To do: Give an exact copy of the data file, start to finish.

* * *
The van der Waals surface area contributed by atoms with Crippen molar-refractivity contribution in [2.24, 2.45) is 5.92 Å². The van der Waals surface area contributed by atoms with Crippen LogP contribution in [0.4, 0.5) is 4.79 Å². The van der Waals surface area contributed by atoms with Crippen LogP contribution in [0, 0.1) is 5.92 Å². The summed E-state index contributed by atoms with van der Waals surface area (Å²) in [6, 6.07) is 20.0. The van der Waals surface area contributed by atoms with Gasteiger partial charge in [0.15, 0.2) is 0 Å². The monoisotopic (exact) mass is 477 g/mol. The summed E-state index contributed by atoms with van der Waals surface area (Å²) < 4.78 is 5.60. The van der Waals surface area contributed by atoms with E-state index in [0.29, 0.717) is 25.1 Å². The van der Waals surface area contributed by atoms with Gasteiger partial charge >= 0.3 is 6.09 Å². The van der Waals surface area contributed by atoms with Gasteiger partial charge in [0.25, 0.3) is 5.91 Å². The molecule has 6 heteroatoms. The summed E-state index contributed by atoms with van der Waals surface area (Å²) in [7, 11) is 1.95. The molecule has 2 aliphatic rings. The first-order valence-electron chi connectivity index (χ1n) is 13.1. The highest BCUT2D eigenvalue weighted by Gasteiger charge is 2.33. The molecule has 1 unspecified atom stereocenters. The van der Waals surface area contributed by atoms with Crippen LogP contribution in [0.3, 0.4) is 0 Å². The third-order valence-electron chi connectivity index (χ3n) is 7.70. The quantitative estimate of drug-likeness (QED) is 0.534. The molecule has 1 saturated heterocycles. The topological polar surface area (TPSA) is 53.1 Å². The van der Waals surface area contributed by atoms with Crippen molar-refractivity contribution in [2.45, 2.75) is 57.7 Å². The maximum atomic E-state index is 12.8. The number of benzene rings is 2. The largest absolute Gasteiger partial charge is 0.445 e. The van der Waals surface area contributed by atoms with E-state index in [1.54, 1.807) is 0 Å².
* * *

The van der Waals surface area contributed by atoms with Crippen molar-refractivity contribution in [2.24, 2.45) is 5.92 Å². The van der Waals surface area contributed by atoms with Crippen LogP contribution in [0.4, 0.5) is 4.79 Å². The van der Waals surface area contributed by atoms with Crippen LogP contribution in [0, 0.1) is 5.92 Å². The summed E-state index contributed by atoms with van der Waals surface area (Å²) in [6, 6.07) is 20.0. The van der Waals surface area contributed by atoms with Gasteiger partial charge in [0.15, 0.2) is 0 Å². The monoisotopic (exact) mass is 477 g/mol. The summed E-state index contributed by atoms with van der Waals surface area (Å²) < 4.78 is 5.60. The van der Waals surface area contributed by atoms with E-state index in [0.29, 0.717) is 25.1 Å². The van der Waals surface area contributed by atoms with Gasteiger partial charge >= 0.3 is 6.09 Å². The van der Waals surface area contributed by atoms with Gasteiger partial charge in [0.25, 0.3) is 5.91 Å². The molecule has 6 heteroatoms. The summed E-state index contributed by atoms with van der Waals surface area (Å²) in [7, 11) is 1.95. The molecule has 2 aliphatic rings. The first-order valence-electron chi connectivity index (χ1n) is 13.1. The highest BCUT2D eigenvalue weighted by Gasteiger charge is 2.33. The molecule has 1 unspecified atom stereocenters. The van der Waals surface area contributed by atoms with Crippen LogP contribution in [0.3, 0.4) is 0 Å². The third-order valence-electron chi connectivity index (χ3n) is 7.70. The quantitative estimate of drug-likeness (QED) is 0.534. The molecule has 1 saturated heterocycles. The topological polar surface area (TPSA) is 53.1 Å². The van der Waals surface area contributed by atoms with Crippen molar-refractivity contribution in [2.45, 2.75) is 57.7 Å². The maximum atomic E-state index is 12.8. The number of benzene rings is 2. The largest absolute Gasteiger partial charge is 0.445 e. The van der Waals surface area contributed by atoms with E-state index in [1.54, 1.807) is 0 Å².